On May 22, 2019, Ireland’s Data Protection Commission announced an investigation into Google Ireland Limited’s ("Google") collection and processing of personal data in the context of its online Ad Exchange. The purpose of the inquiry pursuant to section 110 of the Data Protection Act 2018 is to establish whether the processing of personal data at each stage of an advertising transaction is in compliance with the General Data Protection Regulation (“GDPR”).
This investigation followed a formal complaint submitted in September 2018 by Johnny Ryan, chief policy officer at Brave Software Inc., a private web browser. He accused Google’s DoubleClick/Authorized Buyers system of broadcasting users’ personal data to thousands of companies, thus failing to protect the data from unauthorized access. When a person visits a website that uses the DoubleClick/Authorized Buyers system, personal data about them and what they are viewing is broadcast in a “bid request” to companies in an effort to solicit bids from potential advertisers’ for the opportunity to show an ad to this specific user. Similar complaints were submitted to other European data regulators.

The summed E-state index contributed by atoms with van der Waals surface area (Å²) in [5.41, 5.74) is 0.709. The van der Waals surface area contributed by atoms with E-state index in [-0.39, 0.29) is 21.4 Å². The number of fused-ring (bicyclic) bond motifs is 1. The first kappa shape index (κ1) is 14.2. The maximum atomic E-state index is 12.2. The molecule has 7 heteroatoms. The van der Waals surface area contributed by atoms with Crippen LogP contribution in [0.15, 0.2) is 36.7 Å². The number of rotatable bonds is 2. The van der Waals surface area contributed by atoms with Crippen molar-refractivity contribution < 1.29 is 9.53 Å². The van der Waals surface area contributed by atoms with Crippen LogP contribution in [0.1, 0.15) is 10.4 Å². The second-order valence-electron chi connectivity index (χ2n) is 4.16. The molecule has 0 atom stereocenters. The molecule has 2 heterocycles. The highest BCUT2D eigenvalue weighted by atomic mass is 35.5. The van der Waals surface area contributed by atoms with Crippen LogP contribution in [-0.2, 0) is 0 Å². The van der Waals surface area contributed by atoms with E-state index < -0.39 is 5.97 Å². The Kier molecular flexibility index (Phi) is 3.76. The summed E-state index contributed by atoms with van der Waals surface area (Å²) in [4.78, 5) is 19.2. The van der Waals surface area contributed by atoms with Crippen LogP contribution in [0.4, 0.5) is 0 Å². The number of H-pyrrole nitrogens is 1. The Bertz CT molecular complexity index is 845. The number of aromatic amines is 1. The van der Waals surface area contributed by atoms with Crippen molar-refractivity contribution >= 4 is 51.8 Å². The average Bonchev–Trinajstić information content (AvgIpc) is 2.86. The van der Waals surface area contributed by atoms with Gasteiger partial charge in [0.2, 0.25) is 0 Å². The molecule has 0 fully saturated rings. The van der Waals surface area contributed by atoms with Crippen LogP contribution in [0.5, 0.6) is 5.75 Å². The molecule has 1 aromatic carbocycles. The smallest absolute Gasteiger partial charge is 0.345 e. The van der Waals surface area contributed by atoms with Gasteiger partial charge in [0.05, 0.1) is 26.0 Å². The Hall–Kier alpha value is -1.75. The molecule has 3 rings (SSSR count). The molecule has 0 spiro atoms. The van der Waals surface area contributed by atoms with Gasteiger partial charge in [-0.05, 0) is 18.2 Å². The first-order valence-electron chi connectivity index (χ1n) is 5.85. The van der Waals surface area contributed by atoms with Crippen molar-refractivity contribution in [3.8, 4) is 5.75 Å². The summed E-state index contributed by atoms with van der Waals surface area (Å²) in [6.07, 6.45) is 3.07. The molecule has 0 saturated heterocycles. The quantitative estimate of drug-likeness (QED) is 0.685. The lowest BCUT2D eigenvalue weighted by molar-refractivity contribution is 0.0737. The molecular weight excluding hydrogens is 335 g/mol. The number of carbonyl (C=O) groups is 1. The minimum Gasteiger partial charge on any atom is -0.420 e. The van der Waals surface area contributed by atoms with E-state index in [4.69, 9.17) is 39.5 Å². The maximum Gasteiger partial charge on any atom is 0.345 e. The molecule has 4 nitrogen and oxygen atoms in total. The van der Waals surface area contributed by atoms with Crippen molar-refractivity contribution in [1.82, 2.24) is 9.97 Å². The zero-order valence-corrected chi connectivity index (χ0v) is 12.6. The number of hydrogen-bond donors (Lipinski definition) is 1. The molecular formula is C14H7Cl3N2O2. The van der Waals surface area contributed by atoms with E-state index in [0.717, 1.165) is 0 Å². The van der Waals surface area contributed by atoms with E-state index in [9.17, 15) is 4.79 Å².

“Surveillance capitalism is about to become obsolete,” Ryan stated. “The Irish data protection commission’s action signals that now – nearly one year after the GDPR was introduced – a change is coming that goes beyond just Google. We need to reform online advertising to protect privacy, and to protect advertisers and publishers from legal risk under the GDPR.”
Google has found itself in hot water in Europe before, as the European Union Competition Commission has fined the US-based company over €8-billion since 2017 for their online advertising practices (as reported in the E-TIPS® Newsletter here and here).
Summary By: Anna Troshchynsky
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